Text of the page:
Top Democrat Brands Texas Sanctuary City Bill ‘Anti-Christian’
Texas Democrats have only one chance left to defeat Senate Bill 4, which is legislation that would not only ban sanctuary cities in the Lone Star State but would also penalize local officials who ignore the order.
S.B. 4 was approved by the Texas Senate on Wednesday after two days of emotional debate. Not a single Democrat cast a vote in favor of the bill.
A Texas Democratic Party statement warned the legislation would do nothing but “draft our community police into the deportation force.”
S.B. 4 would allow Texas officials to punish local governments that fail to work with federal Immigration and Customs Enforcement officers by handing over immigrants in their local jails for deportation.
State funding could be stripped from communities that refuse to comply, as Gov. Greg Abbott (R) did to Travis County in January. The communities could also be subject to civil fines.
But who does that really hurt? Taxpayers?
S.B. 4 as approved by the Senate also offers criminal penalties against those in local governments who approve so-called “Sanctuary City” status and order their police not to cooperate with ICE.
Local officials who disobey the law could be hit with a $4,000 fine and a year in jail.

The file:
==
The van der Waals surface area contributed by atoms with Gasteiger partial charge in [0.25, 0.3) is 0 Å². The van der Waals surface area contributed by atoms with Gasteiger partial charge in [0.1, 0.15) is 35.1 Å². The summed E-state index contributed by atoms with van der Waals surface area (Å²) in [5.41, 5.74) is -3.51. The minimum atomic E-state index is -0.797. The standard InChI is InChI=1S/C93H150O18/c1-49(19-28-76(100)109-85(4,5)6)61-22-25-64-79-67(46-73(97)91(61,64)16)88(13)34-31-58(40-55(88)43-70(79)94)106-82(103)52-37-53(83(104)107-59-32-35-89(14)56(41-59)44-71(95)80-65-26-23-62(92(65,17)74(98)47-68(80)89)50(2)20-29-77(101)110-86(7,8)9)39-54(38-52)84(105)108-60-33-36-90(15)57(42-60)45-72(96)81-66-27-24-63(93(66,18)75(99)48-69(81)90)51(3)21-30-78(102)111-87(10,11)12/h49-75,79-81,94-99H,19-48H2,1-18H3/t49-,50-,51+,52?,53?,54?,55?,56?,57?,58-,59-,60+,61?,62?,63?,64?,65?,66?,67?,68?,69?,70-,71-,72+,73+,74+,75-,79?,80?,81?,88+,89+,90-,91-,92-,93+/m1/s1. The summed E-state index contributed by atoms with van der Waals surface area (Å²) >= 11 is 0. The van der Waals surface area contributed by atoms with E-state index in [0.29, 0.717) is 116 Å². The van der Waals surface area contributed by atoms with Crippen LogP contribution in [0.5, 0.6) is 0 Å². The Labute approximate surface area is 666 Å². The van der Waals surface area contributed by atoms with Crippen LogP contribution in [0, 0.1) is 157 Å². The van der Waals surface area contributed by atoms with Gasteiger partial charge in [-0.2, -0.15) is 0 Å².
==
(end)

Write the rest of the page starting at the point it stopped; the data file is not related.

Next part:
Democrats like Sen. Sylvia Garcia of Houston said the punishment language of S.B. 4 went too far.
“What’s the next [amendment] going to do?” Garcia said. “Take their firstborn children?”
Sen. Charles Perry (R), who sponsored the legislation, said his motivation was to be sure the rule of law was followed and every police department in Texas followed the same procedures.
As far as Perry is concerned, any local official who finds himself in jail or any community that is penalized millions of dollars in state funding for violating the law will have only themselves to blame.
“This bill ensures that there is predictability that our laws are applied without prejudice no matter who is in custody,” he said during the debate.
But Sen. John Whitmire (D) said the legislation’s punishment provisions would only encourage overzealous enforcement. He also argued that when it comes to racial profiling, perception can be reality.
“They see the characteristics of someone that they think could be undocumented, and they hold them,” said Whitmire. “This is not whether we believe officers or not. This is what people believe your legislation is doing.”
Democrats tried to change the bill to their liking by proposing 38 amendments, all of which were rejected.
Texas Democratic Party Chairman Gilberto Hinojosa predicted the “Trump Republicans’ S.B. 4 will morally and economically bankrupt our great state.”
Outraged as Hinojosa, Whitmire and his nine fellow Texas Senate Democrats were — one was absent the afternoon of the vote — their defeat did not come as a total shock to Democrats and other opponents of the legislation. They expected the Senate to approve the legislation and were looking forward to the real battle to come in the House.